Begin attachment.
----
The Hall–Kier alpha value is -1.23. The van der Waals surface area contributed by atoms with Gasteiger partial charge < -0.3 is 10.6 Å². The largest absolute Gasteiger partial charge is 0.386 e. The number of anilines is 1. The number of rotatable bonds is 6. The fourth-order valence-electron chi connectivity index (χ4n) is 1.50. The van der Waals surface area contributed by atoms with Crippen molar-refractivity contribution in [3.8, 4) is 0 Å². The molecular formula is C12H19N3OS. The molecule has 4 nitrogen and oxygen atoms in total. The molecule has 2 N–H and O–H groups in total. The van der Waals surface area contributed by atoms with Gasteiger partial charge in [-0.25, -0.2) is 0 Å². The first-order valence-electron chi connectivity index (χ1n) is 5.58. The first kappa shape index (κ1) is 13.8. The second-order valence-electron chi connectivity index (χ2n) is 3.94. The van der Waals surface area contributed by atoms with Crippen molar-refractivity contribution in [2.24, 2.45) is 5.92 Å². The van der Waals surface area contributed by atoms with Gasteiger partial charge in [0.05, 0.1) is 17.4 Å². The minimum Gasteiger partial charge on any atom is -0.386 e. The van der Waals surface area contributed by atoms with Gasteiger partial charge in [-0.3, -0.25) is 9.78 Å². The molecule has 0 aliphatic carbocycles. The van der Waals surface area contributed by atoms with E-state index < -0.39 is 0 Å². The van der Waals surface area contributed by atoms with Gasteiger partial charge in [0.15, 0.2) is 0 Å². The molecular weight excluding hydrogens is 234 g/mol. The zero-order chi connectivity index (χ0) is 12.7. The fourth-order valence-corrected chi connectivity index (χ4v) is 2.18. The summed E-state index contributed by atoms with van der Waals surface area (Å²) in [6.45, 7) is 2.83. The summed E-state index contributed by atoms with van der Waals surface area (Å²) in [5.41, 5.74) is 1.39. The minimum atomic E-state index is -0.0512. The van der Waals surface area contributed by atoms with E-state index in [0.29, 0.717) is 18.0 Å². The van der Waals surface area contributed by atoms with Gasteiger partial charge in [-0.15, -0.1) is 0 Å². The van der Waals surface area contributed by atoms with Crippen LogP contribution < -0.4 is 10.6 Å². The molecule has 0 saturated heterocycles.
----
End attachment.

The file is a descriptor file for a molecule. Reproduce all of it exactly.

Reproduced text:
The Hall–Kier alpha value is -1.23. The van der Waals surface area contributed by atoms with Gasteiger partial charge < -0.3 is 10.6 Å². The largest absolute Gasteiger partial charge is 0.386 e. The number of anilines is 1. The number of rotatable bonds is 6. The fourth-order valence-electron chi connectivity index (χ4n) is 1.50. The van der Waals surface area contributed by atoms with Crippen molar-refractivity contribution in [3.8, 4) is 0 Å². The molecular formula is C12H19N3OS. The molecule has 4 nitrogen and oxygen atoms in total. The molecule has 2 N–H and O–H groups in total. The van der Waals surface area contributed by atoms with Gasteiger partial charge in [-0.25, -0.2) is 0 Å². The first-order valence-electron chi connectivity index (χ1n) is 5.58. The first kappa shape index (κ1) is 13.8. The second-order valence-electron chi connectivity index (χ2n) is 3.94. The van der Waals surface area contributed by atoms with Crippen molar-refractivity contribution in [2.24, 2.45) is 5.92 Å². The van der Waals surface area contributed by atoms with Gasteiger partial charge in [0.05, 0.1) is 17.4 Å². The minimum Gasteiger partial charge on any atom is -0.386 e. The van der Waals surface area contributed by atoms with Gasteiger partial charge in [-0.3, -0.25) is 9.78 Å². The molecule has 0 aliphatic carbocycles. The van der Waals surface area contributed by atoms with E-state index < -0.39 is 0 Å². The van der Waals surface area contributed by atoms with Gasteiger partial charge in [0.15, 0.2) is 0 Å². The molecular weight excluding hydrogens is 234 g/mol. The zero-order chi connectivity index (χ0) is 12.7. The fourth-order valence-corrected chi connectivity index (χ4v) is 2.18. The summed E-state index contributed by atoms with van der Waals surface area (Å²) in [6.45, 7) is 2.83. The summed E-state index contributed by atoms with van der Waals surface area (Å²) in [5.41, 5.74) is 1.39. The minimum atomic E-state index is -0.0512. The van der Waals surface area contributed by atoms with E-state index in [0.29, 0.717) is 18.0 Å². The van der Waals surface area contributed by atoms with Gasteiger partial charge in [-0.15, -0.1) is 0 Å². The van der Waals surface area contributed by atoms with Crippen LogP contribution < -0.4 is 10.6 Å². The molecule has 0 saturated heterocycles.